Wyden, Merkley: President Biden Can and Should Cancel up to $50,000 in Federal Student Loan Debt Immediately
Cancelling student debt is a critical, effective executive action to provide massive consumer-driven stimulus
Washington, D.C. – Oregon’s U.S. Sens. Ron Wyden and Jeff Merkley today joined colleagues in reintroducing a resolution outlining a bold plan for President Biden to tackle the student loan debt crisis by using his authority to cancel up to $50,000 in student loan debt for Federal student loan borrowers.
The resolution calls on the President to use executive authority under the Higher Education Act to cancel student loan debt and ensure there is no tax liability for Federal student loan borrowers resulting from administrative debt cancellation.
“The COVID-19 pandemic took a wrecking ball to our economy, making the burden of student debt even more crushing for the millions who bear it,” Wyden said. “While President Biden has ensured payments on federal student debt are paused until the fall, he has the authority to step in and automatically forgive $50,000 in student debt for folks in Oregon and nationwide who are struggling to make ends meet. This move would not only help bolster the economy by virtually putting money back in people’s pockets, it would make a tangible difference in the lives of millions by alleviating a substantial threat to their financial security.”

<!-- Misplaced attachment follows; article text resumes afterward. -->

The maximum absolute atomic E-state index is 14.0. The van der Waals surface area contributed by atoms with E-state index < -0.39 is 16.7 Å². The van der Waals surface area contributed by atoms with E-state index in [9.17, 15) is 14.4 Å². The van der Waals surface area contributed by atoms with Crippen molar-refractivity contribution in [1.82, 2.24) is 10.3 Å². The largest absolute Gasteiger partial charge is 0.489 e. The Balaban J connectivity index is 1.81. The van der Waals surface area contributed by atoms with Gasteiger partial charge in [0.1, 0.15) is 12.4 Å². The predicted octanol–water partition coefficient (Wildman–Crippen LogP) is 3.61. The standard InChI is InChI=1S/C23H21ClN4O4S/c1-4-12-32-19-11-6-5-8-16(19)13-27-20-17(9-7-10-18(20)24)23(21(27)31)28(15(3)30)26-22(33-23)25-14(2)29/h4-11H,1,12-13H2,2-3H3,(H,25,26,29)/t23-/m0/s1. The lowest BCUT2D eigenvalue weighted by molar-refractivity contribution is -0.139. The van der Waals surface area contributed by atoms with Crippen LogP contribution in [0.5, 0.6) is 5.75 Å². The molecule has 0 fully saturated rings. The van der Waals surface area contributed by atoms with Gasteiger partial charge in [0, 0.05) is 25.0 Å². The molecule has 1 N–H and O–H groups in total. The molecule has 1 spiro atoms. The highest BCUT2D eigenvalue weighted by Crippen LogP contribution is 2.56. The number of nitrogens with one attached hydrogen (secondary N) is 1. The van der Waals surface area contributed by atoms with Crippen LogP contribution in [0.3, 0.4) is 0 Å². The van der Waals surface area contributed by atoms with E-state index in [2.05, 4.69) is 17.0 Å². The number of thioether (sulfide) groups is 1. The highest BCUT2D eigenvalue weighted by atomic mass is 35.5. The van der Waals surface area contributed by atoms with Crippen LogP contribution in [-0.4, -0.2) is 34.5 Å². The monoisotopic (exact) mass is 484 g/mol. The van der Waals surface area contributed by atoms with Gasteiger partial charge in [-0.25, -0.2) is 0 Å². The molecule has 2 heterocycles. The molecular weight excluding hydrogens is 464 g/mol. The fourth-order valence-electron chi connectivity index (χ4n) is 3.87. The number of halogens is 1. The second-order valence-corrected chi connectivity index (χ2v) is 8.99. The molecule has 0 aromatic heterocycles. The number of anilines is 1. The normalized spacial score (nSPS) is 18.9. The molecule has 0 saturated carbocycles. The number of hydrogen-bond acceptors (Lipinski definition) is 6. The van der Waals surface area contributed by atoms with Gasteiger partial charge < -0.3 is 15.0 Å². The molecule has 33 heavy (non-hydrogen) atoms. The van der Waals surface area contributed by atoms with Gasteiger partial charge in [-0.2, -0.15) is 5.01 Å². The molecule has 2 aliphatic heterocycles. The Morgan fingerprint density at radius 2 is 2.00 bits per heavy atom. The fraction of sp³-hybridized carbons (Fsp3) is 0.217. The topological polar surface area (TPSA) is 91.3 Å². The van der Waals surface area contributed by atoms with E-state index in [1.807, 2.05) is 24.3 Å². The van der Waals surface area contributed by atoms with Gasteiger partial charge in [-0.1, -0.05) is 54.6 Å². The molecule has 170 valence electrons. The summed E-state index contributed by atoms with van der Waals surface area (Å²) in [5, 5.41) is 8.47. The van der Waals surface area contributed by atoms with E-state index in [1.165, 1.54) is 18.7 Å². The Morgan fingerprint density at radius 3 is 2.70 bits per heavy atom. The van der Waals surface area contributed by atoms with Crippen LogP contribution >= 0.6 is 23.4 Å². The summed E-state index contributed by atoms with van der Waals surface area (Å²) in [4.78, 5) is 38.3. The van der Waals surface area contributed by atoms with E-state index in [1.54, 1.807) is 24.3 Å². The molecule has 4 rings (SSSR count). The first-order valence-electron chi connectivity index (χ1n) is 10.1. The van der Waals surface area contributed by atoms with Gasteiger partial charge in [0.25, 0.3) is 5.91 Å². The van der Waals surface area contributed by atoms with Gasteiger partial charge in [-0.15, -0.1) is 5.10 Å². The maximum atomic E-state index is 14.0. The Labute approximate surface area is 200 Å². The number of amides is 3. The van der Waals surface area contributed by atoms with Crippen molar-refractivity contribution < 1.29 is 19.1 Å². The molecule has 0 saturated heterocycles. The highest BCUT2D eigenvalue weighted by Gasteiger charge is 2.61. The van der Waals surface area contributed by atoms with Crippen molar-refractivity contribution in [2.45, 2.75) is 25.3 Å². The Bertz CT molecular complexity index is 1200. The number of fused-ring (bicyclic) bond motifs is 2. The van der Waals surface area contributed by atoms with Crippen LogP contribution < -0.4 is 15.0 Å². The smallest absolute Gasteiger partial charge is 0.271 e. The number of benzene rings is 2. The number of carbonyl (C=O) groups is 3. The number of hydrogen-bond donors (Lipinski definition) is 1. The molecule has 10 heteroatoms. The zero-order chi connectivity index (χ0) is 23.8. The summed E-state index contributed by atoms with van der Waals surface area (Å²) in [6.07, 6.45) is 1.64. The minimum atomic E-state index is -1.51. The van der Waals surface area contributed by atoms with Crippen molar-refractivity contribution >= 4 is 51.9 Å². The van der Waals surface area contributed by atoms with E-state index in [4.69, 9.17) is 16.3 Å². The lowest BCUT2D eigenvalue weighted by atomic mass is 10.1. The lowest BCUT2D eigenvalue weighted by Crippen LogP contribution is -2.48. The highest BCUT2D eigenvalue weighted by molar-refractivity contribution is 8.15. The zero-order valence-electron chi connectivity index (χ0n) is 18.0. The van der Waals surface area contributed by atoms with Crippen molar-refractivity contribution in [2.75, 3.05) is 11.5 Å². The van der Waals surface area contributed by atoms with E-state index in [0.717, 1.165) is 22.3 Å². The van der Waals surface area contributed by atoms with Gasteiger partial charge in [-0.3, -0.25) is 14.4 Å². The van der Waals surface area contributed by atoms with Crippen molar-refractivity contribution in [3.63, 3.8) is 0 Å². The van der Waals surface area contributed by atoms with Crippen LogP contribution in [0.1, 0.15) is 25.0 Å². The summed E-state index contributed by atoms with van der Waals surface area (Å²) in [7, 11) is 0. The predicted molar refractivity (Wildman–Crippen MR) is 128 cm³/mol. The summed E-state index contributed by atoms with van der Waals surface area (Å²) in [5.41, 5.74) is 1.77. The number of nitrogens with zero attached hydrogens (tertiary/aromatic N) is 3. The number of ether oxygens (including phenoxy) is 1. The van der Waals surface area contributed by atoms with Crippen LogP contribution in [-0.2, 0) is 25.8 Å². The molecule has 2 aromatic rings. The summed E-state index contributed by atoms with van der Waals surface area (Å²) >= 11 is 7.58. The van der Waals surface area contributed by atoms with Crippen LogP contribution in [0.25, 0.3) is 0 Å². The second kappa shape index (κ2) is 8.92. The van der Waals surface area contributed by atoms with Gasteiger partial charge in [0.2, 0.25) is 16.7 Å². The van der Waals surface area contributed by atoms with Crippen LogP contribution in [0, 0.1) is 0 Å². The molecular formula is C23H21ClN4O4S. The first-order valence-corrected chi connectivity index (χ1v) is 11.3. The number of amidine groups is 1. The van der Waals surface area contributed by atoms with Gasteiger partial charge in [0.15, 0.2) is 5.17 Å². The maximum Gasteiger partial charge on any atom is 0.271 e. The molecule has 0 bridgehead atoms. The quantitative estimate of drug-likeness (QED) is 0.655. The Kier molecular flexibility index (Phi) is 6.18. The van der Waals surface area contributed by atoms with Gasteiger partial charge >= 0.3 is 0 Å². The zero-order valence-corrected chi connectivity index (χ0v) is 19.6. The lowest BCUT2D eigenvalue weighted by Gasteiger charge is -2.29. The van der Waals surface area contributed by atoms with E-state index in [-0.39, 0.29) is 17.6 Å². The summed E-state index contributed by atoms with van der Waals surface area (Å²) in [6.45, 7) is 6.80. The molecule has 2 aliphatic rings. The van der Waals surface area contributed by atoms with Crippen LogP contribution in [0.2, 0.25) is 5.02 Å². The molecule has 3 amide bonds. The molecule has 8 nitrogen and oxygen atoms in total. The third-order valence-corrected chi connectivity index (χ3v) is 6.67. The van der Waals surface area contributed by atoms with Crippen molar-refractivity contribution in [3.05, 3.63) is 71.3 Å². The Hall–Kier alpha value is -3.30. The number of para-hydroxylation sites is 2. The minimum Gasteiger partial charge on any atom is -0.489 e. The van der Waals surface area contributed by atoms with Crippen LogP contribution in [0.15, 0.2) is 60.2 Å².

“An affordable, high-quality education should be within reach for every American who wants one,” said Merkley. “It’s ridiculous that so many students are forced to take on back-breaking amounts of debt to go to school—especially as the coronavirus continues to upend our economy. It’s time to cancel student loan debts so we can free up Americans burdened by student debt to chase their dreams, contribute to their communities, and help us pave the way to economic recovery.”
Today, more than 43 million people in the United States are buried under $1.6 trillion in federal student loan debt. Studies show that cancelling student debt would substantially increase Black and Latino household wealth and help narrow the racial wealth gap, provide immediate relief to millions of Americans during the pandemic and recession, and provide massive consumer-driven stimulus to our economy.
Congress has already granted the Secretary of Education the legal authority to broadly cancel student debt under section 432(a) of the Higher Education Act of 1965 (20 U.S.C. 1082(a)), which gives the Secretary the authority to modify, "... compromise, waive, or release any right, title, claim, lien, or demand, however acquired, including any equity or any right of redemption." The Department of Education has used this authority to implement modest relief for federal student loan borrowers during the COVID-19 pandemic.
- Recognizes the Secretary of Education’s broad administrative authority to cancel up to $50,000 in Federal student debt, using the modification and compromise authority Congress has already granted the Secretary in law;
- Calls on President Biden to take executive action to administratively cancel up to $50,000 in Federal student loan debt for Federal student loan borrowers using existing legal authorities under section 432(a) of the Higher Education act of 1965 and any authorities available under the law;